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The Data Protection Officer

Mon Jan 29 12:30:20 2018

Introduction

The GDPR, the General Data Protection Regulation, is enforceable from 25th May 2018, the law was passed into effect in 2016 and was then moved to a waiting phase to allow businesses and organisations to adapt. I will be discussing some of the aspects of the GDPR as I navigate helping businesses and organisations I am involved with change to reflect the new legislation.

In this article I am going to help clarify which companies should absolutely have a Data Protection Officer (DPO); which companies should consider it; what everyone else should do.

The Legislation

As always we should start with the legislation itself, the majority of the information can be found in Chapter IV between Articles 37-39. Article 37 States:

  1. The controller and the processor shall designate a data protection officer in any case where:
              a) the processing is carried out by a public authority or body, except for courts acting in their judicial capacity;
              b) the core activities of the controller or the processor consist of processing operations which, by virtue of their nature, their scope and/or their purposes, require regular and systematic monitoring of data subjects on a large scale; or
              c) the core activities of the controller or the processor consist of processing on a large scale of special categories of data pursuant to Article 9 and personal data relating to criminal convictions and offences referred to in Article 10.

Most companies who process data are likely to fall into category (b). This may be by hosting large mailing lists or marketing materials that are analysed and processed.

If you have a large list of client contacts that you use simply for your own business, with minimal marketing and no profiling then you do not need a DPO. The vast majority of SMEs will fall into this description. Your duties are to assess the security of your data, who you share it with (especially if you use a company that might process that data for profiling) and the access, storage and transmission of the data.

All of this is covered in different articles that discuss issues such as security, data access and compliance.

An important note is that the ICO has broadly indicated that organisations can appoint a DPO if they feel that they should. This means that if you feel more comfortable having a DPO to advise you and as a point of contact then you should be prepared to appoint one:

Any organisation is able to appoint a DPO. Regardless of whether the GDPR obliges you to appoint a DPO, you must ensure that your organisation has sufficient staff and skills to discharge your obligations under the GDPR.

Large Organisations

If you are a part of a larger organisation, i.e. one with greater than 250 employees then you should have already appointed a data officer, or compliance officer for the existing Data Protection Act. However it is wise to review if the legislation matches their current job or whether you need to adjust their roles and duties.

The GDPR makes a specific point that a data protection officer must be able to follow the tasks outlined in Article 39 and in the manner depicted in recital 97. The most interesting point that for me is that they must be able to perform their duties independently and analyse and report on any member or element of the organisation.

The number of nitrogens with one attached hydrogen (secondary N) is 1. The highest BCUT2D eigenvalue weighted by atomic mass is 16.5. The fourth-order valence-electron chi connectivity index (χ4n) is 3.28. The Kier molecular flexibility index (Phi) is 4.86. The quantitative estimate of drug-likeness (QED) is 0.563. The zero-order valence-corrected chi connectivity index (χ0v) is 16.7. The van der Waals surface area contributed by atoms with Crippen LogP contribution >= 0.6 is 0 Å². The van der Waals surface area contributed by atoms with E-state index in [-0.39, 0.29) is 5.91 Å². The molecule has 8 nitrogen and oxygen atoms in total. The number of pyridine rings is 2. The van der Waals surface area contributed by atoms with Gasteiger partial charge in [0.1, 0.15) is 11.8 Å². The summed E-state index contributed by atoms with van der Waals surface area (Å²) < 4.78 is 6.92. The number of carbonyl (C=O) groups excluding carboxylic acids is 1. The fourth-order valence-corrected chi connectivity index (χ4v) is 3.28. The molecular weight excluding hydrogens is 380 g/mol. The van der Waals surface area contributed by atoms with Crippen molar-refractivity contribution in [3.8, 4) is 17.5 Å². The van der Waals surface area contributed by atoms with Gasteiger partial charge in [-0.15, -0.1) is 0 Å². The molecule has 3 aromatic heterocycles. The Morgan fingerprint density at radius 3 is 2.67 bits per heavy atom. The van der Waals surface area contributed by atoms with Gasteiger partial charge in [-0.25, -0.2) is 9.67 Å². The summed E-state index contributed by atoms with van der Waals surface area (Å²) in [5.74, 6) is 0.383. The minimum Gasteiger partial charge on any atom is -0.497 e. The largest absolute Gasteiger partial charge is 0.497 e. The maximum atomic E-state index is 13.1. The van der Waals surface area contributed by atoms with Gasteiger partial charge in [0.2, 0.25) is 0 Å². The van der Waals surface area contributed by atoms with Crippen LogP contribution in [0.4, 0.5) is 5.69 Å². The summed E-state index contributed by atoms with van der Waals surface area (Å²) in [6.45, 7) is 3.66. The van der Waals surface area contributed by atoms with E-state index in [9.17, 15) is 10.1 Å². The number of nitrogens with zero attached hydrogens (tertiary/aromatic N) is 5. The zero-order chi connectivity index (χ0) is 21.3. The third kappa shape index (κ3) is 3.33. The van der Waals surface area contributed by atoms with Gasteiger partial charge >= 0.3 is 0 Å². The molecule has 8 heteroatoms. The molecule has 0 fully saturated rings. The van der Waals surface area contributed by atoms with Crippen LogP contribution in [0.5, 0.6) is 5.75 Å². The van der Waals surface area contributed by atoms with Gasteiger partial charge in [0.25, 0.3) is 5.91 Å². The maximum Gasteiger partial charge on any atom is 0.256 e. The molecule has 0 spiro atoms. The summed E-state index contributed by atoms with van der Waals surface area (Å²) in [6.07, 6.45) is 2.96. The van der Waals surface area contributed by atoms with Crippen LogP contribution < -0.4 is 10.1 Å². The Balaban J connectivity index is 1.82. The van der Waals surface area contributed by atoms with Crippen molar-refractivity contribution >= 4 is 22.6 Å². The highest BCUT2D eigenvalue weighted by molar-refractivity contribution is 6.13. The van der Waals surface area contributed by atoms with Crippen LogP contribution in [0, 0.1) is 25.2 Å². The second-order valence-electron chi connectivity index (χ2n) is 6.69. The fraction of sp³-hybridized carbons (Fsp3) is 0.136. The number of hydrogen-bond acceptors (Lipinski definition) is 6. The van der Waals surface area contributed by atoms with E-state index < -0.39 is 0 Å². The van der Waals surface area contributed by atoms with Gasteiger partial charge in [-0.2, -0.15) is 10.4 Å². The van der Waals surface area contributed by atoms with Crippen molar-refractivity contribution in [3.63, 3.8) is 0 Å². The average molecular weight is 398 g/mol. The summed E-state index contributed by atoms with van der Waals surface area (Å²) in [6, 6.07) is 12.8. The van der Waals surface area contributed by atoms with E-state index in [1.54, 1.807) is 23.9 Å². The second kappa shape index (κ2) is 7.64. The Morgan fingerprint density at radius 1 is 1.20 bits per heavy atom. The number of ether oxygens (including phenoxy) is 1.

What this means is that the DPO is a seperate role and cannot be carried out by anyone who has other decision making duties, or who may be challenged when carrying out their tasks, or whose duties conflict with that of the DPO.

Their decisions have to be followed as they are expected to be able to carry out all the duties and report to the highest level. They may not be penalised or dismissed for performing these tasks.

They are also named and can be approached by persons outside of the organisation for the purposes of dealing with individual access and control of data (the data subjects rights). They are the first point of contact for matters regarding your GDPR roles and compliance.

Appointing a DPO

When appointing a DPO you must ensure that they are able to follow the roles and responsibilities in Article 39 and observe the caveats indicated above.

You can either employ someone internally or use an outside DPO as a service or as part of a larger trade organisation or group of companies.

Also note that there is no specific training or certification needed for a DPO. What is required is they are familiar with the GDPR and with your organisation. They do not have to undergo any specific courses but you should ensure that they keep themselves up to date on all relevant issues and future legislation.

Conclusions

The DPO is a position that the vast majority of companies will not need as they are either too small or do not carry out enough processing or profiling. However you should undergo a formal assessment and make sure that you have written reasons as to your choice in case of any future enquiry.

You should also check and assess any third party software or services you use to ensure they do not profile, and where they do that they ensure the safety and security of the data that you supply to them and observe the GDPR.

My advice is quite simple: if you think your activities require a DPO then you should probably appoint one.

Further Reading

In all cases it is wise to consult the regulations directly when determining your level of responsibility to make yourself compliant. Further reading for this piece can be found in:

Articles: 9, 10, 13, 29, (Chapter IV), 35, 37, 38, 39, 47

Recitals: 46, 51, 52, 53, 54, 55, 56, 97, 110

There are a number of good resources from the European Union but this article neatly explains the official position on the appointment of a DPO.

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